Support a Struggling Reader
My son is a struggling reader. He gets support at school, but it is still difficult to watch him when his work becomes too challenging. My husband and I were always strong readers and we couldn't relate to his academic delays.
A struggling reader like him can still enjoy books and literature. As a teacher, I learned about a number of books that can excite a young reader. As a mother, I learned to remember that just because he is my child, it doesn't mean that he is going to read the same way I did. Some of these strategies for struggling readers have worked for us and other families.
Read to Your Child
Even though my struggling reader is 10 years old, I still read to him every night. We always pick something that is at his interest level but a few grade levels above what he can read independently. Even kindergarteners will enjoy one chapter at a time from classics like Charlotte's Web. If he hears about a book from one of his friends or his teacher, we will put it on his list to read together so he can contribute to conversations about the favorite kids books.
Jim Trelease is a reading expert who is best known for his . Not only does it give ideas about a positive reading environment, reading strategies for pre-readers through teen, and support for parents, it also has a long list of children's books that are appropriate for a wide range of ages. Though Jim Trelease retired, his insight on literacy is one of the reasons that his handbook is required reading for education majors and an aid for a child's first teacher - the parent. Read-Aloud Handbook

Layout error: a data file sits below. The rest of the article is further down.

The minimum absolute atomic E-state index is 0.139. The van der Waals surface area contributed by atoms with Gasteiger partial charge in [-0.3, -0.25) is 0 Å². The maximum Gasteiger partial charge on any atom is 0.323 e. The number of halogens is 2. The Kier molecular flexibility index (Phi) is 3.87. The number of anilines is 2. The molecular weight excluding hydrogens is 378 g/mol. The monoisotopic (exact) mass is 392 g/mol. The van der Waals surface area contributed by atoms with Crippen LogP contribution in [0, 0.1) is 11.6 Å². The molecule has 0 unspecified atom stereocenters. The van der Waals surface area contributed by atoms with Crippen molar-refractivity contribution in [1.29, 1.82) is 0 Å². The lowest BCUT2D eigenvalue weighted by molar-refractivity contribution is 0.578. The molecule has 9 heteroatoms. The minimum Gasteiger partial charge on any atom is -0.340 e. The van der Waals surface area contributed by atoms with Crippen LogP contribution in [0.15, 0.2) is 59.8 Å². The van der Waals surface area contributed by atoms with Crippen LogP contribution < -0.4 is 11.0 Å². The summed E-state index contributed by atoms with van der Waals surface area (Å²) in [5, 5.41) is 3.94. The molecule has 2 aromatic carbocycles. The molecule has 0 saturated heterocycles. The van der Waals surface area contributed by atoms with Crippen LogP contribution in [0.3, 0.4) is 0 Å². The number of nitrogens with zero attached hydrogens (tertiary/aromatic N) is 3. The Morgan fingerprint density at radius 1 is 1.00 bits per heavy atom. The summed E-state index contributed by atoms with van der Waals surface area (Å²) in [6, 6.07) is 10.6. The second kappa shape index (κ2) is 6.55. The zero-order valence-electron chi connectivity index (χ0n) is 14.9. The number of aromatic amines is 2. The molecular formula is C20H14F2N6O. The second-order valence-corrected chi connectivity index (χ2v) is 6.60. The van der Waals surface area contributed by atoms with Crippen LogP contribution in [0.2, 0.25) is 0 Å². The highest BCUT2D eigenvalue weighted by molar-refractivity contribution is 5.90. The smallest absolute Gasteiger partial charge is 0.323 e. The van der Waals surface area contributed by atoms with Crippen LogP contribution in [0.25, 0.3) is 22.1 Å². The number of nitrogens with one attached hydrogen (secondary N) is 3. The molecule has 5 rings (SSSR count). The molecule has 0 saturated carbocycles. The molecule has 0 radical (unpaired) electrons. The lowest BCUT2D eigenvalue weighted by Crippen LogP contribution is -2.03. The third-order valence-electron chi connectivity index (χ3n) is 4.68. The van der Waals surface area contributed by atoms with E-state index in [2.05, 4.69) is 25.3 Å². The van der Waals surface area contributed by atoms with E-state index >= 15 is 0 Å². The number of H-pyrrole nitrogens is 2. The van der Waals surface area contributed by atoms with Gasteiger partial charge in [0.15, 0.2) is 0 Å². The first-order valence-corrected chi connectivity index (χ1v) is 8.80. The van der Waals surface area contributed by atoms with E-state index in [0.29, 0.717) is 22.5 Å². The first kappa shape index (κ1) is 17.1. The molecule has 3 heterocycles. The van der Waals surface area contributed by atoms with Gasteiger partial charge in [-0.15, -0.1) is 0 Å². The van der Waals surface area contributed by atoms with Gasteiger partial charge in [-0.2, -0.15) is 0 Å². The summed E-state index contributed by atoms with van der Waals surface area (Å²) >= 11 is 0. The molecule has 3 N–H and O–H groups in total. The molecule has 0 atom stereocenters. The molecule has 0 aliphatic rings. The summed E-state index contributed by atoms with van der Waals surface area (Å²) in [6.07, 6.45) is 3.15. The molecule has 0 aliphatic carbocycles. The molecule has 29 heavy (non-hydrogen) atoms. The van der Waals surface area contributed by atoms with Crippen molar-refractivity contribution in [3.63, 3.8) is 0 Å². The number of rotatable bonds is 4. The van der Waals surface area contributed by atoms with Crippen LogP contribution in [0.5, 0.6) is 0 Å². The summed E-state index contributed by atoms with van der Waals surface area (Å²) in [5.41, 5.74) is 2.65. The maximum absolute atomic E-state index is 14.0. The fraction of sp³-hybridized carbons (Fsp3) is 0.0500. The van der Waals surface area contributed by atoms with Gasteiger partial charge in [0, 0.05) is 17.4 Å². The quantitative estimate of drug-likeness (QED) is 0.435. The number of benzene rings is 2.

Read with Your Child
Some schools and classrooms have D.E.A.R. (Drop Everything and Read) or SSR (Silent Sustained Reading). It is when students take time out of their classwork to read for enjoyment. Avid readers will drop everything at home, find their favorite books and reading nook, and just read. Some struggling readers, however, do not know how to do that at home or they have their own distractions such as television, siblings, homework, or chores. The whole family can take 20 minutes out of their evening to just read anything they want: books, magazines, newspapers, or picture books. Homes with preschoolers or other early readers can see parents and older siblings take turns reading aloud.
What is the significance of 20 minutes? Twenty minutes is enough time that can sustain the attention of children before they are ready to move on to the next thing. If the family has a favorite hour-long TV show, they can record it on the DVR. When the show is suppose to start, everyone starts reading. After twenty minutes, they can talk about what they were reading, recommend to another family member, or just start the TV show with the ability to fast-forward through all of the commercials and still finish on time.
One of my son's favorite ways to read is to set the timer and read next to me. It models the expectation and I am available to help with a word or a concept he is trying to understand. Those twenty minutes are more enjoyable when they are shared. I can read my own books or keep up with books that interest him.
Think Outside of the Book
Teachers goes to educator workshops and parents need to have fresh ideas as well. There is a bounty of information in parenting magazines, publication websites, and school newsletters. Like I found out, I couldn't use my favorite ways to read from my youth with my son. We learned other ideas together.